OTTAWA — Rogers Communications Inc. and Shaw Communications Inc. said Friday that they're happy with the Competition Tribunal's speedy dismissal of an effort by the Competition Bureau to block their $26-billion merger, while also extending the closing date by a month.
The Competition Tribunal issued a summary of its decision late Thursday that found the merger was not likely to result in higher prices for wireless customers in Western Canada, and that it was satisfied the plan to sell Shaw's Freedom Mobile to Quebecor Inc.'s Videotron was adequate to ensure competition isn't substantially reduced.
The decision clears a path for the deal to go ahead, requiring only approval from federal Industry Minster François-Philippe Champagne.
“We are pleased with the favourable decision," said Rogers and Shaw in a joint statement. "We look forward to reviewing the details of the decision and working with the Minister of Innovation, Science and Industry so we can clear the final regulatory hurdle to close these transactions.”
Minister Champagne's spokesperson Laurie Bouchard said they will review the decision in detail and will have more to say in due course, while opposition leader Pierre Poilievre said at a news conference that he has serious concerns about more consolidation in the telecoms sector.
Rogers and Shaw thanked the Tribunal for its swift decision, as they had set a closing date for the deal of Dec. 31 and face additional payments to bondholders if it went beyond that, but they said Friday they had extended the close to Jan. 31, 2023.
The decision was largely expected by the market, said RBC analyst Drew McReynolds, but that the outright dismissal in a relatively timely fashion was a boost to the companies involved.
The head of the Competition Bureau, which had argued that the merger of the two telecommunications companies would lessen competition in the telecom market, trigger higher prices and lead to a worsening of service, expressed dismay at the Tribunal's decision.
"I am very disappointed that the Tribunal is dismissing our application to block the merger between Rogers and Shaw. We are carefully considering our next steps,” said Commissioner of Competition Matthew Boswell in a statement.
Next steps could include an appeal of the Tribunal's decision to the Federal Court of Appeal, which the bureau has 30 days to decide on.
What the grounds for appeal could be is difficult to say without the full text of the decision, said, Jennifer Quaid, an associate professor and vice-dean of research at University of Ottawa’s Faculty of Law.
Any potential precedents will also have to wait to be seen in the full decision, which the Tribunal said it would aim to release by late Saturday, but for now it looks like a fairly standard decision, said Quaid.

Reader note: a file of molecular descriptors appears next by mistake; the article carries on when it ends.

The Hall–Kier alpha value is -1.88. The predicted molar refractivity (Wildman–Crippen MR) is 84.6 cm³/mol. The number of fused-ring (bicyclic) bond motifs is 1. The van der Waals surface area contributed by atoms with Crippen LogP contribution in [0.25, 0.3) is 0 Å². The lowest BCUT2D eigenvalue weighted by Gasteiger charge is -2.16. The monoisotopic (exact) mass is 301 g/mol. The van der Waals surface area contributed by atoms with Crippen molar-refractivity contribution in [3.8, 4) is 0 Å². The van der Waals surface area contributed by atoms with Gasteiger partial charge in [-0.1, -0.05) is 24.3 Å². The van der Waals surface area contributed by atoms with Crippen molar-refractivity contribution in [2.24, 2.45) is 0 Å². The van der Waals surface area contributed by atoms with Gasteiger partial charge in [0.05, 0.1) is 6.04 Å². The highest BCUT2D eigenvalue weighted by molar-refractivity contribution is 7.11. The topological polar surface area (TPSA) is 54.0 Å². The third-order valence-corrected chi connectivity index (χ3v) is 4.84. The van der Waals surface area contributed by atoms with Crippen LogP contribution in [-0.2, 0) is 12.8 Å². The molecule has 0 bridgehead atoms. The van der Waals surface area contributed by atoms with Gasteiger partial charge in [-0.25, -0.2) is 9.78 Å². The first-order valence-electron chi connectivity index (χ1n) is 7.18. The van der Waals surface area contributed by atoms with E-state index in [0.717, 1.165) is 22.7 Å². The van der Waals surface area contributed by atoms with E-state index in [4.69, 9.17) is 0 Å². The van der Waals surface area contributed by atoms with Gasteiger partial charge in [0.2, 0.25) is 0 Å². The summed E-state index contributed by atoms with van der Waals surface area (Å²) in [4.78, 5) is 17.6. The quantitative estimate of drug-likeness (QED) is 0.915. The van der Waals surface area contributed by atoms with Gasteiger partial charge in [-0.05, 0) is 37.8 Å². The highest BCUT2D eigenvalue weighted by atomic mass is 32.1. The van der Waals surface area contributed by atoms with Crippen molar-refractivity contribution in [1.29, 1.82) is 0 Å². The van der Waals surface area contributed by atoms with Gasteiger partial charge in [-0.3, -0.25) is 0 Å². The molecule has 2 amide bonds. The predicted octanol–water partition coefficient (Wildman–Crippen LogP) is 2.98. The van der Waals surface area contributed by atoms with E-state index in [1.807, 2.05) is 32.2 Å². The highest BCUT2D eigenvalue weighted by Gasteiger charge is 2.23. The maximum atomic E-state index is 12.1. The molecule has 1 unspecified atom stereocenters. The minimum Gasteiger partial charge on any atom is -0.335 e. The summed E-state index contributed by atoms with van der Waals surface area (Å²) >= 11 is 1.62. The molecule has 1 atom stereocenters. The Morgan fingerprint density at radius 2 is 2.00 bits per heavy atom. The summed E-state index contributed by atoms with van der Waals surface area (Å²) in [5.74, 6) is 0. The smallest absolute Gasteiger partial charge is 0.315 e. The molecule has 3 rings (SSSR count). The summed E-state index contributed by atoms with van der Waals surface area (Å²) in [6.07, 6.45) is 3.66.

"It’s basically, unfortunately, par for the course merger law here ... it's fair to say that most of us who know merger law were perhaps disappointed but not surprised.”
The Tribunal has never fully blocked a merger, as the Competition Bureau was seeking, while only in a couple of cases has it forced companies to sell some assets to approval a deal, she said.
The decision comes after weeks of hearings that wrapped Dec. 15 where the Competition Bureau pushed its case that the deal would significantly increase Rogers' national market share and power and that the sale of Freedom to Videotron was not enough to address the anti-competitive effects of the merger.
In its summary, the Tribunal said Videotron's entry into Western Canada would be able to offer prices at least as competitive as what was offered before the merger, while overall the deal is also likely to spur increased competition among the three major telecoms companies in the region.
"The merger and divestiture are not likely to result in materially higher prices, relative to those that would likely prevail in the absence of the arrangement," the Tribunal said.
Quaid said the speed of the decision is quite a bit faster than in the past, where the Tribunal has taken months to issue a ruling, but that the hearing was conducted under an expedited process.
She said the unsurprising decision points to potential problems in Canada's competition laws, and the importance of the ongoing review of the merger review system. The review should tackle a range of issues, including potentially broader ones like the distribution of a merger's benefits, which currently don't much factor in.
"The time is ripe for taking a harder look at some things that traditionally were not in the radar," said Quaid.
Keldon Bester, co-founder of the Canadian Anti-Monopoly Project, said in a statement that the decision is a product of Canada’s permissive and outdated merger laws, but that the federal government could still make a difference by setting out more aggressive pricing targets as part of its conditions for approval, as well as timelines to meet them and consequences for not doing so.
This report by The Canadian Press was first published Dec. 30, 2022.
Companies in this story: (TSX:BCE, TSX:RCI.B, TSX:T, TSX:SJR.B)
The Canadian Press